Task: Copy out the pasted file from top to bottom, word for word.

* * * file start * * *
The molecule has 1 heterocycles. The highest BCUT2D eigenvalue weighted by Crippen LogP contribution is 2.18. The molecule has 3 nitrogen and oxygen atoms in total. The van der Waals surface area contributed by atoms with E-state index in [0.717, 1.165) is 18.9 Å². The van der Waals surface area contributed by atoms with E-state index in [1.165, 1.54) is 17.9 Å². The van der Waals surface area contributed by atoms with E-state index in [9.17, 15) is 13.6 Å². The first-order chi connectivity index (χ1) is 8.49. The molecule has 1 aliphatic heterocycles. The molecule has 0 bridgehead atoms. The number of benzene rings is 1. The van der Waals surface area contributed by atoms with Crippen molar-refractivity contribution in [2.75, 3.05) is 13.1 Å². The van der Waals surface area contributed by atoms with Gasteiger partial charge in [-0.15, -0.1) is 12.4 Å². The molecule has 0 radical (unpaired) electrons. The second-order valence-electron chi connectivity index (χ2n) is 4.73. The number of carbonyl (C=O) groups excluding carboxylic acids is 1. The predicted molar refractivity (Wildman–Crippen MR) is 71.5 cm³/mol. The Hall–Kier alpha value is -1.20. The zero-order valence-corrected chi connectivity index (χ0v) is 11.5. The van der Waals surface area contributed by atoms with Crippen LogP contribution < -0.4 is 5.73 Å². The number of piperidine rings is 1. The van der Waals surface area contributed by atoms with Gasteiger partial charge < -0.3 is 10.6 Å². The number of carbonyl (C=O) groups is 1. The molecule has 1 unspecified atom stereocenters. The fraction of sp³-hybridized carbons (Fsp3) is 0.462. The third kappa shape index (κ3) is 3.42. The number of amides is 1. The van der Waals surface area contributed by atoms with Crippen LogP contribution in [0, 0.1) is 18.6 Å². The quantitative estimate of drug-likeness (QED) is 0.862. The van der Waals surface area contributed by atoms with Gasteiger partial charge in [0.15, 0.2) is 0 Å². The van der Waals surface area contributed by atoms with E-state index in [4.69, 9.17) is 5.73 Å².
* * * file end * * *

The molecule has 1 heterocycles. The highest BCUT2D eigenvalue weighted by Crippen LogP contribution is 2.18. The molecule has 3 nitrogen and oxygen atoms in total. The van der Waals surface area contributed by atoms with E-state index in [0.717, 1.165) is 18.9 Å². The van der Waals surface area contributed by atoms with E-state index in [1.165, 1.54) is 17.9 Å². The van der Waals surface area contributed by atoms with E-state index in [9.17, 15) is 13.6 Å². The first-order chi connectivity index (χ1) is 8.49. The molecule has 1 aliphatic heterocycles. The molecule has 0 bridgehead atoms. The number of benzene rings is 1. The van der Waals surface area contributed by atoms with Crippen molar-refractivity contribution in [2.75, 3.05) is 13.1 Å². The van der Waals surface area contributed by atoms with Gasteiger partial charge in [-0.15, -0.1) is 12.4 Å². The molecule has 0 radical (unpaired) electrons. The second-order valence-electron chi connectivity index (χ2n) is 4.73. The number of carbonyl (C=O) groups excluding carboxylic acids is 1. The predicted molar refractivity (Wildman–Crippen MR) is 71.5 cm³/mol. The Hall–Kier alpha value is -1.20. The zero-order valence-corrected chi connectivity index (χ0v) is 11.5. The van der Waals surface area contributed by atoms with Crippen LogP contribution < -0.4 is 5.73 Å². The number of piperidine rings is 1. The van der Waals surface area contributed by atoms with Gasteiger partial charge < -0.3 is 10.6 Å². The number of carbonyl (C=O) groups is 1. The molecule has 1 unspecified atom stereocenters. The fraction of sp³-hybridized carbons (Fsp3) is 0.462. The third kappa shape index (κ3) is 3.42. The number of amides is 1. The van der Waals surface area contributed by atoms with Crippen LogP contribution in [0, 0.1) is 18.6 Å². The quantitative estimate of drug-likeness (QED) is 0.862. The van der Waals surface area contributed by atoms with Gasteiger partial charge in [0.15, 0.2) is 0 Å². The van der Waals surface area contributed by atoms with E-state index in [4.69, 9.17) is 5.73 Å².